We have all heard it before from our mothers, grandmothers, happily married friends etc. “Why don’t you just find yourself a nice guy.” For years I deluded myself into thinking that it really must be that simple- there must simply be guys out there that are just “nice,” and if you found one you would have a “nice” relationship- no drama, no problems- everything would just be nice. However, through my intensive research as a skeptical single girl I have found that dating a guy that would be considered “nice” by society’s broad social standards, in no way means that your relationship will be pleasant. In fact, my research indicates that dating a nice guy is not actually preferable to dating an “asshole” in terms of the amount of frustration and drama experienced throughout the course of the relationship. So why do nice guys always finish last? I have summarized the rationale for my finding into 3 key points which will follow.
1. Dating an asshole is like buying something “As Is”- what you see is what you get. Dating a nice guy is like buying a used car…it appears to be in perfect condition, but you still run the risk of ending up with a lemon (if only they hadCarfax for boys…).
- A “asshole” wears all of his flaws on the surface. There are no surprises there- you know going into it that he is egotistical, cocky, and makes dirty jokes around his friends. With a nice guy, the flaws are not obvious; in fact he will often appear “perfect” at first glance. This is both intimidating and unnerving to women who have had it ingrained in their minds since birth that there is no such thing as a perfect man. Thus, the girl becomes determined to uncover whatever it is that he’s hiding behind his amiable façade. Mommy issues? Anger Management or alcohol problems? Creepy fetishes? No stone goes unturned.
2. The dumb kid will receive a much more positive response for getting a B than a smart kid will receive for getting an A-
- Because with an asshole you have low expectations (if any) from the get-go, he essentially has nowhere to go but up. Hence, every little sweet or not-douchey thing he does will improve your overall image of him. A “nice guy” on the other hand, has already been idealized in your mind. He is held to a higher standard. Therefore, he has nowhere to go but down. You expect him to walk you to your door and answer your phone calls, so when he doesn’t do something in line with your expectations, even if it’s just a small thing, you start to feel disillusioned and his overall image takes a major hit.
3. To man up vs. To shut up
- It is important to note that the nice guys are not entirely blameless here. It has been my experience while dating several different “nice guys” that communication is often a real issue. The nice guy will often want to avoid “making enemies” so he will try to avoid conflict by not addressing key issues. This backfires in a number of equally frustrating ways. One common misstep occurs when the nice guy doesn’t want to “make a big deal” out of seemingly small issues, so he lets them slide until it gets to a point where all of those menial frustrations catch up with him and he abruptly pulls the plug on the relationship. The second common problem occurs when the nice guy has for whatever reason decided that the relationship is not going to work out, he doesn’t want to upset the girl by actually telling her that, so instead he just falls off the face of the earth until she gets the hint.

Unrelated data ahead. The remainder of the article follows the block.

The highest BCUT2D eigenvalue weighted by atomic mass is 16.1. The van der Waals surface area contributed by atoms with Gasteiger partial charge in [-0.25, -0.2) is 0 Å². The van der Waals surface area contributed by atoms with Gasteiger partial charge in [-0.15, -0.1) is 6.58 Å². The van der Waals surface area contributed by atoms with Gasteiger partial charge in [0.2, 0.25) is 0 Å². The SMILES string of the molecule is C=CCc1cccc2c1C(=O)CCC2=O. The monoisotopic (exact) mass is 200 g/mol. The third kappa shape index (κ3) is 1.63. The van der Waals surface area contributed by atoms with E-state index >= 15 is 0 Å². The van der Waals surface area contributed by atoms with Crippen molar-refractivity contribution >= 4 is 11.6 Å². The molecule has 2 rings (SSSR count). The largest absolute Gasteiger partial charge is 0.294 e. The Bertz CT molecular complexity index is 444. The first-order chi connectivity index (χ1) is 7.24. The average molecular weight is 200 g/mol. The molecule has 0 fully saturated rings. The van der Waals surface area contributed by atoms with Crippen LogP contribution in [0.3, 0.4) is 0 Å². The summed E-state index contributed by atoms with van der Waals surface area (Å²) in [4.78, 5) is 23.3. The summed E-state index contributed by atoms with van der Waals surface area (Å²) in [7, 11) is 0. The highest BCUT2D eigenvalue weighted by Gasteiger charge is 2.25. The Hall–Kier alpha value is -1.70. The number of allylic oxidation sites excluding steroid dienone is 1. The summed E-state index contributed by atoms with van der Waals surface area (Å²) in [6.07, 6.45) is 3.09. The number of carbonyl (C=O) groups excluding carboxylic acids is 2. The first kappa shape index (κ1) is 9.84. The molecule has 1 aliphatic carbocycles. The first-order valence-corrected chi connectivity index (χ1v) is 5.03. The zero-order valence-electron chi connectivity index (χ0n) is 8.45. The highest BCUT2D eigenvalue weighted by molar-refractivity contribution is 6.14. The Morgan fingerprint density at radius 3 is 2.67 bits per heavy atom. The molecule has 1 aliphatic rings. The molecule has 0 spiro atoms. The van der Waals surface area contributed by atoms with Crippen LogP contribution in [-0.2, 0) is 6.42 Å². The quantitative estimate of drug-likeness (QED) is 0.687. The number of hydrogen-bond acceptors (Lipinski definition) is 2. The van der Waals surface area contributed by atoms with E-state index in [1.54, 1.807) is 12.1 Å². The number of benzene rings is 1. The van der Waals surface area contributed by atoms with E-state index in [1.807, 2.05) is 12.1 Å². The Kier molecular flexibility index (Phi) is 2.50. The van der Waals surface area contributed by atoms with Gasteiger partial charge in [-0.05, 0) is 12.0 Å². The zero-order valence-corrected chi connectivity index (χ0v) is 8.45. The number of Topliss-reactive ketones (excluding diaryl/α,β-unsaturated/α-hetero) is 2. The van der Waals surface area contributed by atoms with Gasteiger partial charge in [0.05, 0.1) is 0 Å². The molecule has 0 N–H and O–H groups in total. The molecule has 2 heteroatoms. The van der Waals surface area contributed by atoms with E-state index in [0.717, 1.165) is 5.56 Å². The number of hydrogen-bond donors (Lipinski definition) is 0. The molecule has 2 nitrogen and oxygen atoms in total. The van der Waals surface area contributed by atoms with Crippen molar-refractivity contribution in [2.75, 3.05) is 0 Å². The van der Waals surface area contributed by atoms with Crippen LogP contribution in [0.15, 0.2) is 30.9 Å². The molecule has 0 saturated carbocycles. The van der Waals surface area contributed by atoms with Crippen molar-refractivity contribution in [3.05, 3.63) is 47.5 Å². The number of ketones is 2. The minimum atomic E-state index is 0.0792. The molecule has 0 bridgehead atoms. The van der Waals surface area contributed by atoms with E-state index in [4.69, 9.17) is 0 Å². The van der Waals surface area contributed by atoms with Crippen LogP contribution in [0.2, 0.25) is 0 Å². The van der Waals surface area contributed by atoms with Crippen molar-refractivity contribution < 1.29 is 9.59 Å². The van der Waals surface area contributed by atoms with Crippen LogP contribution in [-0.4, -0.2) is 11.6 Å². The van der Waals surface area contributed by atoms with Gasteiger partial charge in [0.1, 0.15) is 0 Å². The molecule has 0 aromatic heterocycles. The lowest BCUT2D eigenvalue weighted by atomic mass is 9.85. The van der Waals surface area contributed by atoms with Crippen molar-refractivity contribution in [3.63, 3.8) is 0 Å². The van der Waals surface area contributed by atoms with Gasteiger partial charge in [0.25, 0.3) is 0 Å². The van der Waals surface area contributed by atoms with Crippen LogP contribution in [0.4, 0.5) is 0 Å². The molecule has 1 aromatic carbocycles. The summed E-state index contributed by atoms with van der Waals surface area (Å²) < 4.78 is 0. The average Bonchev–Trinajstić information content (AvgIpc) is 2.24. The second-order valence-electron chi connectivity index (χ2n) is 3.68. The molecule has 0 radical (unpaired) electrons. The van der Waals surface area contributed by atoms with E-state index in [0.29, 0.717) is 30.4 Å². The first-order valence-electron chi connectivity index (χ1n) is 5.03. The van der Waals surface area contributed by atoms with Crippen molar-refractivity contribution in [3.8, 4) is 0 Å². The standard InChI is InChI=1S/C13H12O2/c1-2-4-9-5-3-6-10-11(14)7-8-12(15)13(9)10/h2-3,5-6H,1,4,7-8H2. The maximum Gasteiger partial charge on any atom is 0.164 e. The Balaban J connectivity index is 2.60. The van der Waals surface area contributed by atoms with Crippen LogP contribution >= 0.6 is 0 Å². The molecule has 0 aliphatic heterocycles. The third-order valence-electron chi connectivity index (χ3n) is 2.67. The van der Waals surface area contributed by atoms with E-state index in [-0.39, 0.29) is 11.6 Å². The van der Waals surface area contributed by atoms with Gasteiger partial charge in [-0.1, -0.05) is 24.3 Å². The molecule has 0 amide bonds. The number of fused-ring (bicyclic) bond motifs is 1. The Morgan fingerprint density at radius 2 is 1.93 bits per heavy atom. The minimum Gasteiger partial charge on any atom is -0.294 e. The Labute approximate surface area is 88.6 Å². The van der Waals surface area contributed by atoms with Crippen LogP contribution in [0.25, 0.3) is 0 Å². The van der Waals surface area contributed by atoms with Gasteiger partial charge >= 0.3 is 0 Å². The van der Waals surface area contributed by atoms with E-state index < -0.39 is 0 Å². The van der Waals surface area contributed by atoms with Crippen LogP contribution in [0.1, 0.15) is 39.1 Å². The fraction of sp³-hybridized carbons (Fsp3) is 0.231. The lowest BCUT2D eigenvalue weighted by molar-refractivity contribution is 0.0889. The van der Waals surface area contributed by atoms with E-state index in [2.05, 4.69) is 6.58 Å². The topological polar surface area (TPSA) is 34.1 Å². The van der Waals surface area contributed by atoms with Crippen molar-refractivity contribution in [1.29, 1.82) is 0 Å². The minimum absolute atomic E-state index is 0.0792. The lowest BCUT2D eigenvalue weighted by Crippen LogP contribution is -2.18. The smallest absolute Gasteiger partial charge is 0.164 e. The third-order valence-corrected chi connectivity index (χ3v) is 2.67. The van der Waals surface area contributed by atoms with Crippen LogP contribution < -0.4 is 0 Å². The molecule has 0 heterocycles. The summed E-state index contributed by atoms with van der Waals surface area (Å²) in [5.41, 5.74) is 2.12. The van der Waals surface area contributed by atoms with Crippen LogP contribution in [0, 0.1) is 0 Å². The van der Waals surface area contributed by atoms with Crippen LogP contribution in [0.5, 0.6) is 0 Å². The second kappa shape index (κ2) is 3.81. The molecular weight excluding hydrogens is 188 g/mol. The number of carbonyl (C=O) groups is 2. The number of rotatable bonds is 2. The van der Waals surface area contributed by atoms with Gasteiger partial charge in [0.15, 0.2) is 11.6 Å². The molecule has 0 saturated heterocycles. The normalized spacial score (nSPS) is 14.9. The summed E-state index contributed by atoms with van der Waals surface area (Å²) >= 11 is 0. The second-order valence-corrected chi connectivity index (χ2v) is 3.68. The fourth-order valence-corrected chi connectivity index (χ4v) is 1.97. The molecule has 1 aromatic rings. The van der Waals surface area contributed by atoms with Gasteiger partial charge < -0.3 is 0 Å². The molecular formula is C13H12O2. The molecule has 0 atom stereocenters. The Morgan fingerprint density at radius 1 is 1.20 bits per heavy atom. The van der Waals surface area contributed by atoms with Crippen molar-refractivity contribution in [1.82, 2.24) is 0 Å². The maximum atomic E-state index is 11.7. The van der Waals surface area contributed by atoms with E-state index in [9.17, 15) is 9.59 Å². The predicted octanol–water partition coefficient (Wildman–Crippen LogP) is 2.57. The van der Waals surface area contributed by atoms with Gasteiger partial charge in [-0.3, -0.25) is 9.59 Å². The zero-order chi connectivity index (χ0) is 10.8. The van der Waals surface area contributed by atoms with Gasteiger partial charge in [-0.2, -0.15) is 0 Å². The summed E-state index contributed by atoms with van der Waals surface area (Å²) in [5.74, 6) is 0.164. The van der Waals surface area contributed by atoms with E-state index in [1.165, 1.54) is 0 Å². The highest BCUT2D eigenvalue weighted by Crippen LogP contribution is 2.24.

In my experience the fastest possible way to turn a “nice guy” into an “asshole” is the threat of impending conflict. The key difference however, is in how they handle the conflict. An asshole is not scared to point out things that are bothering him and he doesn’t shy away from conflict. In my mind, these attributes are actually preferable and are definitely more conducive to a healthy relationship. Because if growing up in a family of WASPs has taught me anything, it’s that ignoring your problems NEVER makes them better (Ahem, “Just so you know, everything is fine…on a completely unrelated note your father has moved out. He just wanted to be closer to the ocean.”)
It really all comes down to efficiency: you can either endure a short, straight-forward and honest conversation in which you end the relationship and/or resolve the issues while maintaining mutual respect between partners, or you can spend months dodging calls, avoiding eye-contact, and feeling intensely awkward and uncomfortable when forced to be in the same proximity of one another (you know who you are). Your life, your call.
The bottom line is that every relationship has its challenges. How nice a guy is has little to no impact on the overall success of the relationship. Respect, honest and direct communication, and compatibility are key to a happy relationship, and those are not attributes which are exclusive to “nice guys.”